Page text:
Women in the science, technology, engineering, and math (STEM) workforce face major obstacles — not only are they underrepresented and underpaid, but they also sometimes lack the confidence to assert their knowledge. The numbers are even more staggering for women of color in each distinct field.
According to a recent Pew Research Center analysis, Hispanic workers make up 17% of total employment across all occupations, but just 8% of all STEM workers. Similarly, Black workers comprise 11% of all employed adults, compared with 9% of those in STEM occupations, with no significant change in this percentage of STEM jobs since 2016.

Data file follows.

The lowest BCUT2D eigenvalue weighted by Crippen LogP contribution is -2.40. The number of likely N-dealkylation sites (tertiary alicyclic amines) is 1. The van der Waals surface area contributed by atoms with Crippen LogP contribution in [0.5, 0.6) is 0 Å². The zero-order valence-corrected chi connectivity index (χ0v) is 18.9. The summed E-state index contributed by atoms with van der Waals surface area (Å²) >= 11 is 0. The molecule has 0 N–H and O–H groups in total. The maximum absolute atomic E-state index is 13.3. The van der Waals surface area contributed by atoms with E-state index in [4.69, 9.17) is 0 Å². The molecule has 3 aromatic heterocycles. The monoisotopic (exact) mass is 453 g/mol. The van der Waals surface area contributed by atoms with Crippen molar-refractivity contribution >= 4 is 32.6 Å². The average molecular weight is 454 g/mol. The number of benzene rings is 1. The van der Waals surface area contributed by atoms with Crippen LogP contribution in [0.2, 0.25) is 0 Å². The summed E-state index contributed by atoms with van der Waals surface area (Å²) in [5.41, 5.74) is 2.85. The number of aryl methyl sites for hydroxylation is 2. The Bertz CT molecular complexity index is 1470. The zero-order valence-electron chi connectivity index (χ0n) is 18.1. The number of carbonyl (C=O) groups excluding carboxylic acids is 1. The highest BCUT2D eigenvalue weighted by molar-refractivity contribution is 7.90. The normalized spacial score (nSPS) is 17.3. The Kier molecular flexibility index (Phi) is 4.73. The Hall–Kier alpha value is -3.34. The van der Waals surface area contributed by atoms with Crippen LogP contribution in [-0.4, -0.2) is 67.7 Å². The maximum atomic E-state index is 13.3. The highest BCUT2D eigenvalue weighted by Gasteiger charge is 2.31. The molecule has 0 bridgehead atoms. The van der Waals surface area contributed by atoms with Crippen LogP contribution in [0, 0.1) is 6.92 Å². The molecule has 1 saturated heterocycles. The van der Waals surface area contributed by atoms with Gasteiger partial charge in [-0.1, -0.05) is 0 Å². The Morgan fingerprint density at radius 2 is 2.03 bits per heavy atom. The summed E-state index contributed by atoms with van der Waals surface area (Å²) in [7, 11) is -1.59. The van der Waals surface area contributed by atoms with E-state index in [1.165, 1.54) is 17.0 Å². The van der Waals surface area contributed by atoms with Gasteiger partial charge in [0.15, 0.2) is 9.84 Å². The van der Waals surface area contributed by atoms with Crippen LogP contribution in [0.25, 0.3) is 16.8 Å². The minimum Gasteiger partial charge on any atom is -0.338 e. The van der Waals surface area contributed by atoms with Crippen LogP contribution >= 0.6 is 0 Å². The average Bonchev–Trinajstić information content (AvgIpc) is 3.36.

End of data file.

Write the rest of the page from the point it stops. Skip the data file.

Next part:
Although women comprise 50% of workers employed in STEM jobs, they are heavily clustered in health-related roles and account for only 25% of computer-related occupations. Why does such a talent gap continue to persist? What challenges are they facing that impede them from moving forward at the same pace as their male counterparts?
To begin to answer this question, we’ll explore the factors that contribute to the major STEM talent gap girls face early on, solutions to combat such barriers, as well as lists of useful resources to boost their confidence and engage girls in local programs.
Read more on the Georgia Tech Professional Education blog.